2.4. Files and directories#

This section includes an introduction to your home directory, files, directories, and their functions, the root filesystem and a how-to on transferring files between systems.

2.4.1. Your home directory#

When you log in to the desktop and open Files, it will display your home directory (Fig. 33).

The following directories will be present in your home directory by default: Desktop, Documents, Downloads, Music, Pictures, Public, Templates, and Videos.


Fig. 33 Home directory#



The complete (or absolute) path to your home directory will be of the form /home/user, where user is your username on the system.


The HOME environment variable will automatically be set to the complete path to your home directory in the filesystem.

Hence, you can substitute /home/user with $HOME in your commands or scripts.

2.4.2. Hidden files and directories#

In addition to the default directories mentioned earlier, there are hidden files and directories in home directory (Fig. 34). They have a dot (.) character at the beginning of their file name.


Fig. 34 Hidden files and directories in home directory#

You can view (or hide) these files using the following menu entry in file manager:

View ‣ Show Hidden Files

Alternatively, you can use the Ctrl + h keyboard shortcut.

2.4.3. Important files in home directory#


This is the configuration file used by Bash, the default shell for user accounts. You will mostly use this file, when you need to set or modify environment variables like PATH.


You can use the .bash_aliases file to set aliases for commands.

For example, here is a commonly used alias:

alias l='ls -l'

This means when you type l at the command-line, the bash shell will execute ls -l, which will output a long listing of files, instead of the default.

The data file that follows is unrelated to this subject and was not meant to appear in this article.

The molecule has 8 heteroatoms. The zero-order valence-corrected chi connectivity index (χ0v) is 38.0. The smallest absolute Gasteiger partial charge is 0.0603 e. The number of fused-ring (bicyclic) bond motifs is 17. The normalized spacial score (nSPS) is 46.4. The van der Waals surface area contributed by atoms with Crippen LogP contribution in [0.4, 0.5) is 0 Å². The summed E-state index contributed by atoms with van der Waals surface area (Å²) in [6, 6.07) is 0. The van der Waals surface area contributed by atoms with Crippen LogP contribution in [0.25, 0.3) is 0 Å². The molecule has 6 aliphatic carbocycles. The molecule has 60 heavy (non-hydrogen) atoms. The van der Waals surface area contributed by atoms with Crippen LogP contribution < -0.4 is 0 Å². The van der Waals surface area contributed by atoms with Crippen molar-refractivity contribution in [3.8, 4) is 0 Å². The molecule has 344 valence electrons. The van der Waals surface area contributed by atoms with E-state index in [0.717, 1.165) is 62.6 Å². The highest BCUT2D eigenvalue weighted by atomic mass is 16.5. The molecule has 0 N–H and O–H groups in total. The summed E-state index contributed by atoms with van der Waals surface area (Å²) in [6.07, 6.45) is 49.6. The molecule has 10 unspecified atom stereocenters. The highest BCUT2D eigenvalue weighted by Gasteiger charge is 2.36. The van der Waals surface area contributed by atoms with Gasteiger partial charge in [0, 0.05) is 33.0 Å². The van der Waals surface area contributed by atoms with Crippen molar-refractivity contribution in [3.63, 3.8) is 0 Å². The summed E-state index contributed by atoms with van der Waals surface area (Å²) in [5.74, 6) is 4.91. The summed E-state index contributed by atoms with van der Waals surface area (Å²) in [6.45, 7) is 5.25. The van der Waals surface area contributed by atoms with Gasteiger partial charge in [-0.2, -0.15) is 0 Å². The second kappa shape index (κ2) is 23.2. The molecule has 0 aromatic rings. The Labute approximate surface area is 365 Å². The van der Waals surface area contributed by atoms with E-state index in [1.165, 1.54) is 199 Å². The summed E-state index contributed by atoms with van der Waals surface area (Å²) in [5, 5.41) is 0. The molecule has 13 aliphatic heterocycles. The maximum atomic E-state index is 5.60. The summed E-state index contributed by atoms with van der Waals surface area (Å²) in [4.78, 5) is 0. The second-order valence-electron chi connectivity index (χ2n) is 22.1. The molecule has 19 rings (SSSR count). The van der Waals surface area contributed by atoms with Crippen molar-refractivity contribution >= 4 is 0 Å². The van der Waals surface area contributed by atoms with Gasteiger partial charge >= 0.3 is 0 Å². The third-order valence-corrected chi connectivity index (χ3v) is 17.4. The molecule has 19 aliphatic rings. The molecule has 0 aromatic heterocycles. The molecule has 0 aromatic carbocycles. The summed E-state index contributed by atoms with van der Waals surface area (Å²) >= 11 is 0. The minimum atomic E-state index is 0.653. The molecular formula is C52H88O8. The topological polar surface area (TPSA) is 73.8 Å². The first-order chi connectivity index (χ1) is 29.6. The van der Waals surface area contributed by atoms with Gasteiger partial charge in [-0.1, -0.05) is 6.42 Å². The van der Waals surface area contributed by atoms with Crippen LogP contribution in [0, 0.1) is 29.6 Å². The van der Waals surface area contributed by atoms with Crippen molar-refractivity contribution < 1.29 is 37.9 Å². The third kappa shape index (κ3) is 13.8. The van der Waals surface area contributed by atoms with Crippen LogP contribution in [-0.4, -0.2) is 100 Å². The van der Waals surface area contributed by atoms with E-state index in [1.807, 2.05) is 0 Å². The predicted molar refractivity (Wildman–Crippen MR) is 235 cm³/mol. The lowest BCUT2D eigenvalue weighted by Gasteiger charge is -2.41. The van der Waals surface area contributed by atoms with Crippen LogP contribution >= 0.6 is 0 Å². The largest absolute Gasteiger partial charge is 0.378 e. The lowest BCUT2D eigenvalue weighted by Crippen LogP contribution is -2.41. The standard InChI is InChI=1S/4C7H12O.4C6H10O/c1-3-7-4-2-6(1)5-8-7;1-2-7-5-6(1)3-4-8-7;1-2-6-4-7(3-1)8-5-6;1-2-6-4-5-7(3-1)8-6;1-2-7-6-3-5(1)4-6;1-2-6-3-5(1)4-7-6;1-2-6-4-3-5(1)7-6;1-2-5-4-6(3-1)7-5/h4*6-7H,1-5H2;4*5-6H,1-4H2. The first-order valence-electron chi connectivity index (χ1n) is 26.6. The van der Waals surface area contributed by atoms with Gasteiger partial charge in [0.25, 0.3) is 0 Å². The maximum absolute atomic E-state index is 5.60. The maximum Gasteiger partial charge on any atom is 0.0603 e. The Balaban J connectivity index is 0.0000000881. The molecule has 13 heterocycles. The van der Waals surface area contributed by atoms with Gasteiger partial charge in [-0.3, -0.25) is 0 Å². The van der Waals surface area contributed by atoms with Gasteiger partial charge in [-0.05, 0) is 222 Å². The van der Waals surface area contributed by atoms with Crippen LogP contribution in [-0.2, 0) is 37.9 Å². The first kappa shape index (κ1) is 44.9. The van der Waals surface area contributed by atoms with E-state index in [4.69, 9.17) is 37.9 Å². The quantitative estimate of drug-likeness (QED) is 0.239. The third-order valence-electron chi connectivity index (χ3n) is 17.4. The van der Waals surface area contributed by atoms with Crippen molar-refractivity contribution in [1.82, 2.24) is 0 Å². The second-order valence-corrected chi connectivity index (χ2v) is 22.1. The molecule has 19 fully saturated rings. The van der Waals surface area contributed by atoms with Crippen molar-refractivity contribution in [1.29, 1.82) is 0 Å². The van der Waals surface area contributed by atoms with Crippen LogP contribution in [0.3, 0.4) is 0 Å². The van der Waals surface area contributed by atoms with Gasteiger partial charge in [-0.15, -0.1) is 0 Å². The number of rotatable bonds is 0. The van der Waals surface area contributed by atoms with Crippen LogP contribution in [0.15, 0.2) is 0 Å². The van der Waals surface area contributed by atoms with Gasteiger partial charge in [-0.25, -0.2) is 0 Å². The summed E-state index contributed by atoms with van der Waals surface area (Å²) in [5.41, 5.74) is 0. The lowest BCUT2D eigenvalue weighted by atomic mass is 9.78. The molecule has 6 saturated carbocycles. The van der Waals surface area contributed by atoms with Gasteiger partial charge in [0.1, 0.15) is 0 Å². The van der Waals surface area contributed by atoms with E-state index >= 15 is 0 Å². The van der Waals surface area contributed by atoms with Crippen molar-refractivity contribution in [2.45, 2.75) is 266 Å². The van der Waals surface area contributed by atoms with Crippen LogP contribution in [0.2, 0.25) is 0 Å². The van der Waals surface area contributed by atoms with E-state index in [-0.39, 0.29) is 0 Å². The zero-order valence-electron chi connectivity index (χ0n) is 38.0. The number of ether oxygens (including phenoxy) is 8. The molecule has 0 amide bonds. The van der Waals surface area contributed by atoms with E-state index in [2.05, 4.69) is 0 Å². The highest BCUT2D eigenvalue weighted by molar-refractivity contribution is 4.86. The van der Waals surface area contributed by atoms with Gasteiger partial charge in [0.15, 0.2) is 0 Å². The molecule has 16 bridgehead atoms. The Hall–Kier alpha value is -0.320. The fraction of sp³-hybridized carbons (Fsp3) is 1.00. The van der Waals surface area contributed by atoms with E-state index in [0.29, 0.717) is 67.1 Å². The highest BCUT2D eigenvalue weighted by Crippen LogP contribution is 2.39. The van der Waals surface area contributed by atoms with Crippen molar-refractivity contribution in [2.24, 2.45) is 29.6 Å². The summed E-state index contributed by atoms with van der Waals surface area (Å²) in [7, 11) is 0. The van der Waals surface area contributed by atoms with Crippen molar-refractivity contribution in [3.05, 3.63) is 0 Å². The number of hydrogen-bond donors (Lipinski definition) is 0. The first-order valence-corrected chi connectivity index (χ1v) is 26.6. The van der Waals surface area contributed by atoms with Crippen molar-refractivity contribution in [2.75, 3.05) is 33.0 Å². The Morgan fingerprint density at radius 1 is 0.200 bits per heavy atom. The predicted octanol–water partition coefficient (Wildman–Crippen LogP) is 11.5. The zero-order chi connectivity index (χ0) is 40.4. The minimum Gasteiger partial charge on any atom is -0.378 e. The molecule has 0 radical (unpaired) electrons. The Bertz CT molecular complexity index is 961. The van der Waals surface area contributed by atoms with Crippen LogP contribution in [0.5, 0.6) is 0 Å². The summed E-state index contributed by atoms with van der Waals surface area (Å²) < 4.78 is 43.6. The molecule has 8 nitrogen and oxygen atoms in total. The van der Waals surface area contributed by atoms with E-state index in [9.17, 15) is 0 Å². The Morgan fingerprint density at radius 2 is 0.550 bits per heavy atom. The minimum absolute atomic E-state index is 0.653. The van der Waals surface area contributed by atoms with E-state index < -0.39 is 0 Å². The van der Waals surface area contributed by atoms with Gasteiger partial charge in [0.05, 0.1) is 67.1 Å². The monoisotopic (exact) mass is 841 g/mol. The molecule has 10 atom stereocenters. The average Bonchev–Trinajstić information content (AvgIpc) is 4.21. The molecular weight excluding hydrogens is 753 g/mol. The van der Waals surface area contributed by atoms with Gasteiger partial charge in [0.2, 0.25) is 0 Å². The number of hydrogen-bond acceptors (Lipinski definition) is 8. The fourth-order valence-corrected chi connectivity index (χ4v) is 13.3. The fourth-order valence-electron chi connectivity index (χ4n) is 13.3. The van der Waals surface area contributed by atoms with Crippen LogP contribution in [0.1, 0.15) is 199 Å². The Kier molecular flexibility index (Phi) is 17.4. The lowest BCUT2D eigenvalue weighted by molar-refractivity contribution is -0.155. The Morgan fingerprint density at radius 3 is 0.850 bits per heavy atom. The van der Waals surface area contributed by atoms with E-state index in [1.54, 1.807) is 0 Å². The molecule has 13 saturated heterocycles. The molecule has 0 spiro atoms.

To learn more about the ls command, read the List files and directories: ls section.

2.4.4. File and directory names are case-sensitive#

One thing you will need to remember is that file and directory names in Linux are case-sensitive.

For example, a file named:


is different from:


Similarly, Documents and documents are two different directories.

Both these files or directories mentioned above, can exist in the same directory and can have different contents.

2.4.5. Accessing the root filesystem#

To access the root filesystem (/), click on File System in the sidebar of file manager (Fig. 35).


Fig. 35 Click on File System entry to access the root filesystem#

Directories under / and their functions#


­— stores configuration files of applications


­— contains home directories of users


­— locations where devices like external disks will be mounted i.e., made available


­— home directory of root user (administrator)


­— temporary files created by applications


­— applications and libraries are installed here along with their data and documentation


­— storage for log files, application cache, databases etc.,

Root file system and root home directory are different#

/ is the root filesystem#

All users on the system can access files and directories here, provided they have the appropriate permissions.

/root is home directory of root#

Only root will have access to it.

2.4.6. Transferring files between systems#

One useful feature of Files is the ability to connect to remote systems using protocols like SSH, FTP, SMB and Webdav. Once connected, you can transfer files from your Linux desktop to the remote system or vice-versa.

To connect to a remote system, use the following menu entry in Files (Fig. 36):

File ‣ Connect to Server


Fig. 36 Connect to Server option in Files#

Connecting to an SSH server#

Open File ‣ Connect to Server and follow the steps below (Fig. 37):

  1. In the field corresponding to Server, enter the domain name or IP address of the server you are connecting to

  2. Port 22 is the default for SSH, so you do not need to change that usually

  3. From the Type drop-down box, select SSH

  4. Under Folder, you can specify a directory (optional) to open, once connection is successful

  5. Enter the username and password of your account on the server

  6. Click on the Connect button


Fig. 37 Connecting to an SSH server#

Once the remote directory is open in Files, you can start transferring files from your desktop or vice-versa.